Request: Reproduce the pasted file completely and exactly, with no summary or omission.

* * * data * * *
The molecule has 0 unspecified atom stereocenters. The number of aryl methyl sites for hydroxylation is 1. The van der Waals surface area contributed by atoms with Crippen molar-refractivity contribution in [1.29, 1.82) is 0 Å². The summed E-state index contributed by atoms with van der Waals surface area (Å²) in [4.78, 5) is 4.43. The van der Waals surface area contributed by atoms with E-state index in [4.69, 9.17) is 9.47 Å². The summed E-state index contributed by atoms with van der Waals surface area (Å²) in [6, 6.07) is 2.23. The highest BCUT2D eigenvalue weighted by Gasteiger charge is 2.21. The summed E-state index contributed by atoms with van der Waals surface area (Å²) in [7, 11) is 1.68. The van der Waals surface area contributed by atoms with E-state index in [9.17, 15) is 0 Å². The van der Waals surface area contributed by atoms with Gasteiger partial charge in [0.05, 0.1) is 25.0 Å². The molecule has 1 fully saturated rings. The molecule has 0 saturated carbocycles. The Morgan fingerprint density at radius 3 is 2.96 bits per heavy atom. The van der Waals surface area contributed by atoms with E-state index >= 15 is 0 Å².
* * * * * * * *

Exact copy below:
The molecule has 0 unspecified atom stereocenters. The number of aryl methyl sites for hydroxylation is 1. The van der Waals surface area contributed by atoms with Crippen molar-refractivity contribution in [1.29, 1.82) is 0 Å². The summed E-state index contributed by atoms with van der Waals surface area (Å²) in [4.78, 5) is 4.43. The van der Waals surface area contributed by atoms with E-state index in [4.69, 9.17) is 9.47 Å². The summed E-state index contributed by atoms with van der Waals surface area (Å²) in [6, 6.07) is 2.23. The highest BCUT2D eigenvalue weighted by Gasteiger charge is 2.21. The summed E-state index contributed by atoms with van der Waals surface area (Å²) in [7, 11) is 1.68. The van der Waals surface area contributed by atoms with E-state index in [9.17, 15) is 0 Å². The van der Waals surface area contributed by atoms with Gasteiger partial charge in [0.05, 0.1) is 25.0 Å². The molecule has 1 fully saturated rings. The molecule has 0 saturated carbocycles. The Morgan fingerprint density at radius 3 is 2.96 bits per heavy atom. The van der Waals surface area contributed by atoms with E-state index >= 15 is 0 Å².